By Alan Scherstuhl
By Amy Nicholson
By Charles Taylor
By Stephanie Zacharek
By Brian Feinzimer
By CAROLINA DEL BUSTO
By AMY NICHOLSON
By Amy Nicholson
Over the years, Scorsese's work has become famous for its dazzling technique, but here his visual style lacks its customary pop. Perhaps he's slightly overwhelmed by production designer Dante Ferretti's simulacrum of old New York, which achieves an exhausting richness of detail: It's a swirl of churning streets, Chinese operas, dingy hop houses, political offices filled with caged birds, fancy uptown billiards rooms, vast multileveled tenements whose missing walls make them look like Olympian beehives. Virtually every shot contains something enjoyable to look at (Sandy Powell's costumes are vaudeville Dickens), but at times Scorsese seems too in love with his fabulous sets. Who cares about the façade of a whorehouse if Diaz's Jenny is going to dwindle into a ministering adornment in the third hour? Who wouldn't gladly swap Scorsese's pointless use of slow-mo for more attention to nuances of character? Near the end, Cutting commits a murder that profoundly violates everything we know about his strict moral code, yet the script seems not to notice. Like so many long-nurtured projects—think of Polanski's Pirates or Coppola's Tucker—the movie feels stillborn from its extended labor.
Then again, what ultimately gives Gangs of New Yorkits power is less its storytelling than its grand, bracingly radical vision of American history. Like Hugh Hudson in his unfairly reviled Revolution, Scorsese reminds us that our freedoms were won in the streets by common people, and that these freedoms did not come cheap. The movie evokes the overwhelming cruelty of a 19th-century America in which millions of Northerners hated Lincoln's obsession with "niggers," Irish immigrants worked themselves to death for pennies in sweatshops, the poor were forced to become Civil War cannon fodder while the rich paid $300 a head to avoid conscription, high society practiced its lethal niceties with supreme politesse (as Scorsese chronicled in The Age of Innocence) and Boss Tweed preached his homegrown version of realpolitik: "You can always hire one half of the poor to kill off the other half."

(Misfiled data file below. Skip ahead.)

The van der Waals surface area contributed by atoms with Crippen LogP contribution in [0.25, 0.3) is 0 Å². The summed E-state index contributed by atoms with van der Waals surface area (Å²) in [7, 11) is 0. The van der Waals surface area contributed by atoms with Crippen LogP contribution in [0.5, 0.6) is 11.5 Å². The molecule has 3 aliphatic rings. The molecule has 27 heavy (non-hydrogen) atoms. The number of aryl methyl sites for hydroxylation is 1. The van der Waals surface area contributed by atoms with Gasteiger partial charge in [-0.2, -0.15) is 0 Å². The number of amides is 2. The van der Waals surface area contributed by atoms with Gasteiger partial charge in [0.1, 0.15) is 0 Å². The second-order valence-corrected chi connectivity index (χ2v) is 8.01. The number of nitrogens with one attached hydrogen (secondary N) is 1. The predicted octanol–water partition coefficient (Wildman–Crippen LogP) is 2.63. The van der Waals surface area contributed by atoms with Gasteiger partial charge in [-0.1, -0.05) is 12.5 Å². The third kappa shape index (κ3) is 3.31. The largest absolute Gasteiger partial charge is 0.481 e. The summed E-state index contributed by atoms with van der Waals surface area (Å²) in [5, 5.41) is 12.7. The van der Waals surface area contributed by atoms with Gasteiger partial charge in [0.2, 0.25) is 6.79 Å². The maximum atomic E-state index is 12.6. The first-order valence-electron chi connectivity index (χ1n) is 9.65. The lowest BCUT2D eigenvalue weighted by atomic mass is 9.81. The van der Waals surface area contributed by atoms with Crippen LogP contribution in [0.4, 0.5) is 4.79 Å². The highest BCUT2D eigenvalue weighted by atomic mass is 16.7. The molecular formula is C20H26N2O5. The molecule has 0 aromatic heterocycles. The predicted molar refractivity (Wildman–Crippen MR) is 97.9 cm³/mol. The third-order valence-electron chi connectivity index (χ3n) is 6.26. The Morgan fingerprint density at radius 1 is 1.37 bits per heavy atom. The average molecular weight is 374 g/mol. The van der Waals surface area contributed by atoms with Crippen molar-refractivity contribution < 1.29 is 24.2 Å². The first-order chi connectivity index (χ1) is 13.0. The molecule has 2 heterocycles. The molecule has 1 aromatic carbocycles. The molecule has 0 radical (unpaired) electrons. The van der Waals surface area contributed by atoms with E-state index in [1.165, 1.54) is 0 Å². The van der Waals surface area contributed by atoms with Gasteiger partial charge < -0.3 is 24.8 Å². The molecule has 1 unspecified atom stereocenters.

All these social forces come to a head-on collision in Gangs of New York's explosive climax, in which Scorsese's panoptic vision of the tribalized city comes close to achieving the richness he's been striving for since the opening minutes. Even as the Dead Rabbits and the Nativists begin yet another headlong confrontation, anti-draft rioters rampage through the streets of upper Manhattan, attacking the rich and lynching blacks; Union soldiers fire indiscriminately into the crowds, slaughtering anyone unlucky enough to be in range; and the politicians calculate, as always, how to turn all this death and destruction to electoral advantage. These 1863 Draft Riots were the most devastating in American history, yet—caught up in their personal duel—Amsterdam Vallon and William Cutting continue their blood feud, oblivious that their small, local battle is being drowned out by the cymbal clash of history.
In quieter days, Bill the Butcher once sat by Amsterdam's bedside and predicted the end of the world he held dear. "Civilization," he intoned sadly, "is crumbling." What he did not foresee, but what Scorsese's final images make clear, is that modern America was forged in a cataclysm of rage, chaos, bloodshed and dreams.
GANGS OF NEW YORK was directed by MARTIN SCORSESE; written by JAY COCKS, STEVEN ZAILLIAN and KENNETH LONERGAN; and produced by MICHAEL OVITZ, BOB WEINSTEIN and RICK YORN. Check the Calendar's movie guide through the holidays for show times.
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